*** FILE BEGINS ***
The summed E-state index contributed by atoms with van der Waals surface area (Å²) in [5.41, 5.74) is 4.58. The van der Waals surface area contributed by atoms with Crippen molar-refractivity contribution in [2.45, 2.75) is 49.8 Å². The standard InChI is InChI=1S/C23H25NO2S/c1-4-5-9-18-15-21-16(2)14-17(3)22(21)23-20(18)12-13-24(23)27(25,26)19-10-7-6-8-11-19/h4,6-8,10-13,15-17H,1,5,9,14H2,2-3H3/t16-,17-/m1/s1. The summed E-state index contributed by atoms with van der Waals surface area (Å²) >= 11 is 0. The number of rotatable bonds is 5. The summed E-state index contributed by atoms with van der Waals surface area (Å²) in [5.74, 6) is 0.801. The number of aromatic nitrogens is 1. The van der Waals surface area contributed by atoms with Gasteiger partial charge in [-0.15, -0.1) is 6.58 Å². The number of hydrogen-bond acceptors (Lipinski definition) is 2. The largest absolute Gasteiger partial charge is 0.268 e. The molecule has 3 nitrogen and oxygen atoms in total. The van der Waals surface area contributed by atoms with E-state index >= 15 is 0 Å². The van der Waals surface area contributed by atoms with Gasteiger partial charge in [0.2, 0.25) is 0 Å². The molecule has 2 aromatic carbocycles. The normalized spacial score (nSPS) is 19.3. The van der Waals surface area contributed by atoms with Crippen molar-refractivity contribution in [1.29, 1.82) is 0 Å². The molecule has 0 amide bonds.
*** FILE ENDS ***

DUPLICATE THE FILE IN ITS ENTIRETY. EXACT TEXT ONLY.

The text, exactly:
The summed E-state index contributed by atoms with van der Waals surface area (Å²) in [5.41, 5.74) is 4.58. The van der Waals surface area contributed by atoms with Crippen molar-refractivity contribution in [2.45, 2.75) is 49.8 Å². The standard InChI is InChI=1S/C23H25NO2S/c1-4-5-9-18-15-21-16(2)14-17(3)22(21)23-20(18)12-13-24(23)27(25,26)19-10-7-6-8-11-19/h4,6-8,10-13,15-17H,1,5,9,14H2,2-3H3/t16-,17-/m1/s1. The summed E-state index contributed by atoms with van der Waals surface area (Å²) >= 11 is 0. The number of rotatable bonds is 5. The summed E-state index contributed by atoms with van der Waals surface area (Å²) in [5.74, 6) is 0.801. The number of aromatic nitrogens is 1. The van der Waals surface area contributed by atoms with Gasteiger partial charge in [-0.15, -0.1) is 6.58 Å². The number of hydrogen-bond acceptors (Lipinski definition) is 2. The largest absolute Gasteiger partial charge is 0.268 e. The molecule has 3 nitrogen and oxygen atoms in total. The van der Waals surface area contributed by atoms with E-state index >= 15 is 0 Å². The van der Waals surface area contributed by atoms with Gasteiger partial charge in [0.2, 0.25) is 0 Å². The molecule has 2 aromatic carbocycles. The normalized spacial score (nSPS) is 19.3. The van der Waals surface area contributed by atoms with Crippen molar-refractivity contribution in [1.29, 1.82) is 0 Å². The molecule has 0 amide bonds.